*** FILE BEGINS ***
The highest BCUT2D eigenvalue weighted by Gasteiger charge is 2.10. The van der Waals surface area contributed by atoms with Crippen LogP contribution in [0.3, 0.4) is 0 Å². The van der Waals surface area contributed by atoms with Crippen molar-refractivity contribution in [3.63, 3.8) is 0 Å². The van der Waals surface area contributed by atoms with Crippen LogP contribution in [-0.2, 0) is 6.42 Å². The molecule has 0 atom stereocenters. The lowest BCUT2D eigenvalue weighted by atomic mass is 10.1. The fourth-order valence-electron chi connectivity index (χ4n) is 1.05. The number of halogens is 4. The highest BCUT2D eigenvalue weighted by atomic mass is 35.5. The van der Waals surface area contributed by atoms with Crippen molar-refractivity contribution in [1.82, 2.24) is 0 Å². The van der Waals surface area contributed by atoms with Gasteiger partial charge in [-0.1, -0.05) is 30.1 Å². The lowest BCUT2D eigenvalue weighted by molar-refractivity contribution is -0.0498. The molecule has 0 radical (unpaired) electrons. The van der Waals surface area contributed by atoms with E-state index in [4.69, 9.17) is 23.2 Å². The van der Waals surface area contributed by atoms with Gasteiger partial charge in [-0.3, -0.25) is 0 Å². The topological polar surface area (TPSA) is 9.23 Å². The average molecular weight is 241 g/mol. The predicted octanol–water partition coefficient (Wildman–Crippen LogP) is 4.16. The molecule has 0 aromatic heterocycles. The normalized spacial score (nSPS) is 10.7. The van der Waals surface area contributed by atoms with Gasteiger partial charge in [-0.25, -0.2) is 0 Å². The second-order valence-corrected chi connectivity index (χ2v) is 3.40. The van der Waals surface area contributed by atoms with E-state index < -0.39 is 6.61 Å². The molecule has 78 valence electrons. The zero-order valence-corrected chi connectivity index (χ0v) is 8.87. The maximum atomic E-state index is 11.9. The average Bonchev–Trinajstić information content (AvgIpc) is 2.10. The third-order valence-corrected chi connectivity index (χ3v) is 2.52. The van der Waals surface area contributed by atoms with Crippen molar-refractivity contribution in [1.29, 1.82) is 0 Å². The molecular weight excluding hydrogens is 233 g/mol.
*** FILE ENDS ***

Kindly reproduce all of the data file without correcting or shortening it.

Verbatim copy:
The highest BCUT2D eigenvalue weighted by Gasteiger charge is 2.10. The van der Waals surface area contributed by atoms with Crippen LogP contribution in [0.3, 0.4) is 0 Å². The van der Waals surface area contributed by atoms with Crippen molar-refractivity contribution in [3.63, 3.8) is 0 Å². The van der Waals surface area contributed by atoms with Crippen LogP contribution in [-0.2, 0) is 6.42 Å². The molecule has 0 atom stereocenters. The lowest BCUT2D eigenvalue weighted by atomic mass is 10.1. The fourth-order valence-electron chi connectivity index (χ4n) is 1.05. The number of halogens is 4. The highest BCUT2D eigenvalue weighted by atomic mass is 35.5. The van der Waals surface area contributed by atoms with Crippen molar-refractivity contribution in [1.82, 2.24) is 0 Å². The van der Waals surface area contributed by atoms with Gasteiger partial charge in [-0.1, -0.05) is 30.1 Å². The lowest BCUT2D eigenvalue weighted by molar-refractivity contribution is -0.0498. The molecule has 0 radical (unpaired) electrons. The van der Waals surface area contributed by atoms with E-state index in [4.69, 9.17) is 23.2 Å². The van der Waals surface area contributed by atoms with Gasteiger partial charge in [-0.3, -0.25) is 0 Å². The topological polar surface area (TPSA) is 9.23 Å². The average molecular weight is 241 g/mol. The predicted octanol–water partition coefficient (Wildman–Crippen LogP) is 4.16. The molecule has 0 aromatic heterocycles. The normalized spacial score (nSPS) is 10.7. The van der Waals surface area contributed by atoms with Gasteiger partial charge in [-0.25, -0.2) is 0 Å². The second-order valence-corrected chi connectivity index (χ2v) is 3.40. The van der Waals surface area contributed by atoms with E-state index < -0.39 is 6.61 Å². The molecule has 78 valence electrons. The zero-order valence-corrected chi connectivity index (χ0v) is 8.87. The maximum atomic E-state index is 11.9. The average Bonchev–Trinajstić information content (AvgIpc) is 2.10. The third-order valence-corrected chi connectivity index (χ3v) is 2.52. The van der Waals surface area contributed by atoms with Crippen molar-refractivity contribution in [1.29, 1.82) is 0 Å². The molecular weight excluding hydrogens is 233 g/mol.